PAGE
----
WELCOME TO OUR FARM GARDEN!
This blog is to record the progress of "the farm" at "Balmoral Park".It is our plan to grow a garden and be somewhat self sufficient while we enjoy the tranquility of the Australian bush.
Come in through the back gate and enjoy your visit.
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Inventory of Herbs and Spices final list
I think I have remembered where I planted all my herbs and spices and this is the final list. I am going to continue to try and source and grow the more exotic and unusual herbs and spices. I have a packet of cumin seeds that I haven't planted yet and am wondering about growing cinnamon, vanilla and nutmeg? I have some Saffron crocus on order from the Diggers Club. As well as the improved flavour from fresh herbs and spices growing my own saves a considerable amount of money.
Basil, I managed to keep my basil plants going for about ten months last year so hope to do the same this year. It has so many uses and great flavour. a pot by the door supposedly helps keep the flies away.
Catmint, planted to keep the cat from sitting on other plants and things. I have never seen him near it, he much prefers to sit on my hat if i leave it on the bench at the backdoor.
Coriander Delfino, This variety of coriander is new to me, it appears to be doing much better than the usual coriander and tastes the same. Asian summer salads don't taste the same without loads of coriander.
As you can see the coriander planted at the same time as the Delfino isn't doing nearly as well. I have one plant that came up in a planter box that I will let go to seed and hopefully that will spread over the garden,
Dill, has also been hard to establish here but I have a few large plants going to seed now as well as a punnet of seedlings. I like to be able to give big bunches of this to my Russian neighbour as it is one of the flavours she really misses.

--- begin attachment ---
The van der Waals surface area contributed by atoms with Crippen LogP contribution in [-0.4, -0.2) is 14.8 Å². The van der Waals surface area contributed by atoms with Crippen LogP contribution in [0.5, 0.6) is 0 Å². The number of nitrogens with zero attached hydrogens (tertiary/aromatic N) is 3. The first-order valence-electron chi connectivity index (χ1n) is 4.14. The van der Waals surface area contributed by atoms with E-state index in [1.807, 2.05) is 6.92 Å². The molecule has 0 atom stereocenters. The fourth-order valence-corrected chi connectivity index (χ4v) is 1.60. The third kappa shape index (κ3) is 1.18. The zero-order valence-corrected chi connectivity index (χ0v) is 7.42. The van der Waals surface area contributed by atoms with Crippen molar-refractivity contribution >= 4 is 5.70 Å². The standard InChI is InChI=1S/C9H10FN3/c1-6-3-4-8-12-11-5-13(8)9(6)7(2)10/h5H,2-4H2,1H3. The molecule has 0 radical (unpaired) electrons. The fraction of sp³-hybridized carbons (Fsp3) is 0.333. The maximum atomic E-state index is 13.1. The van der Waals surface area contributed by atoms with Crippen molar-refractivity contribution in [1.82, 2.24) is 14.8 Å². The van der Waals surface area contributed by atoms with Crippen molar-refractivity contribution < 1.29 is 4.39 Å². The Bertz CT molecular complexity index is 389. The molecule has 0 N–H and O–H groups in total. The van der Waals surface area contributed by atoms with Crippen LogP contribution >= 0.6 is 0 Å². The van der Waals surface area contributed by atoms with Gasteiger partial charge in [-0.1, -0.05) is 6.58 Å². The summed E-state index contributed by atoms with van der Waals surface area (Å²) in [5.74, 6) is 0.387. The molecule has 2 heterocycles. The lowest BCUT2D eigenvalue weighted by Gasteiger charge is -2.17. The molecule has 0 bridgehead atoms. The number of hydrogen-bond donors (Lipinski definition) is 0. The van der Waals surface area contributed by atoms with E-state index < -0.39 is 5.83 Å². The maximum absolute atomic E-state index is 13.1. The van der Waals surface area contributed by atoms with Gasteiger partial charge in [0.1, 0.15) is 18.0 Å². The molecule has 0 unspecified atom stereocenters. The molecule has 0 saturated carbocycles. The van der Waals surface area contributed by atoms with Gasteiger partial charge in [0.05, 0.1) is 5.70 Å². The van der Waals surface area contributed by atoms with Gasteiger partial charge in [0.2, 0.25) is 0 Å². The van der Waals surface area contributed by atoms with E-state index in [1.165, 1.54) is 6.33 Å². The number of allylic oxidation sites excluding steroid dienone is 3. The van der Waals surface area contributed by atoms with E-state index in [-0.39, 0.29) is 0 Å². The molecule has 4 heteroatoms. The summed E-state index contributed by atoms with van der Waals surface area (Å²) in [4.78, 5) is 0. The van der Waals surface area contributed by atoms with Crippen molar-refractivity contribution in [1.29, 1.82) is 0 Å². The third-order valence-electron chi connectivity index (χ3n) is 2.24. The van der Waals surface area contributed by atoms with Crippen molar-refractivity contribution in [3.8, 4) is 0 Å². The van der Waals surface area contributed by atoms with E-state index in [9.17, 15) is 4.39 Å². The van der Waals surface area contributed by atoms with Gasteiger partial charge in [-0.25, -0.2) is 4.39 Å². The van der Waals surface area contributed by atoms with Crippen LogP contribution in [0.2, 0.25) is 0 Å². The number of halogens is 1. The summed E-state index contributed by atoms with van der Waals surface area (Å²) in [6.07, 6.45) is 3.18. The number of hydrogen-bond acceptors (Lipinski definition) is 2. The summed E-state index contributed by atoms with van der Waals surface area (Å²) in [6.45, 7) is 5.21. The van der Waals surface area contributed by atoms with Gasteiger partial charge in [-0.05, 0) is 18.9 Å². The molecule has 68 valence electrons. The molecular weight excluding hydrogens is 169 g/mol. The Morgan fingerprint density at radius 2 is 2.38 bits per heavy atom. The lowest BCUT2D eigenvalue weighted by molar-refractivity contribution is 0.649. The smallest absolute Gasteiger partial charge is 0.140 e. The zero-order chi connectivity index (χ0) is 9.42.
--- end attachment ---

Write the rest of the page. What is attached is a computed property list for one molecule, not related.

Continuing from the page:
French tarragon, hard to get going but in its second season now.
Vietnamese mint, another key ingredient for Asian salads and such a pretty plant,
We have six old citrus trees here, two mandarins, two oranges, two lemons. They have fruited quite well most years since we have been here but this year they have the most extraordinary crop. They are loaded.
We probably should have thinned them out but left it a bit too late. We have been eating the mandarins for a few weeks now, they are a bit tart but nice nevertheless. they are getting sweeter every day. We will have to give lots away and find some good mandarin recipes. I might have a go at preserving some segments as well.
The oranges are not quite as prolific but will still keep us going for many months. The great thing about the winter fruit is that you can leave it on the tree and just pick it as you need it.
We have planted some new citrus trees as well. they are very slow to grow but the ruby grapefruit tree has a decent crop this year. I really like grapefruit for breakfast.
I will have to look after the other small citrus a bit more this winter and hopefully they will grow…
I am feeling inspired about social media connections and the possibilities of supportive online communities about all things farming. I often feel that my ideas about sustainable and organic farming are not well supported in the environment in which we live so go online to find ideas and resources and there are many. I have been playing around with Instagram and following lots of interesting blogs and podcasts about farming, organics, food, cooking and creativity in general so I thought I would give my blog a bit of an overhaul and try to get back in the habit of posting.
What is uppermost in my farming mind at present is the state of our paddocks and soil. We had a really harsh autumn, the stock were not moved enough and as a result our paddocks became quite degraded and run down. We really should have started supplementary feeding months before we did.
Now we have had a wet winter and an amazing start to spring, things are starting to recover but we have also decided to introduce s…
We continue to have rain at regular intervals so far this year so our garden is a very different place. Lush green growth everywhere. This despite some extremely cold weather and hard frosts. I had two trombocino vines that survived the hot dry January and went on to produce a huge crop. We were eating them up until the end of May. About that time I found a few huge Trombocinos that were hiding under bushes or in the long grass so I decided to let them grow, just to see what would happen. They grew into Giants! Peter measured the longest one and it was a metre and a half long. At the moment they are decorating my garden but I am thinking I might cook one to see what it is like.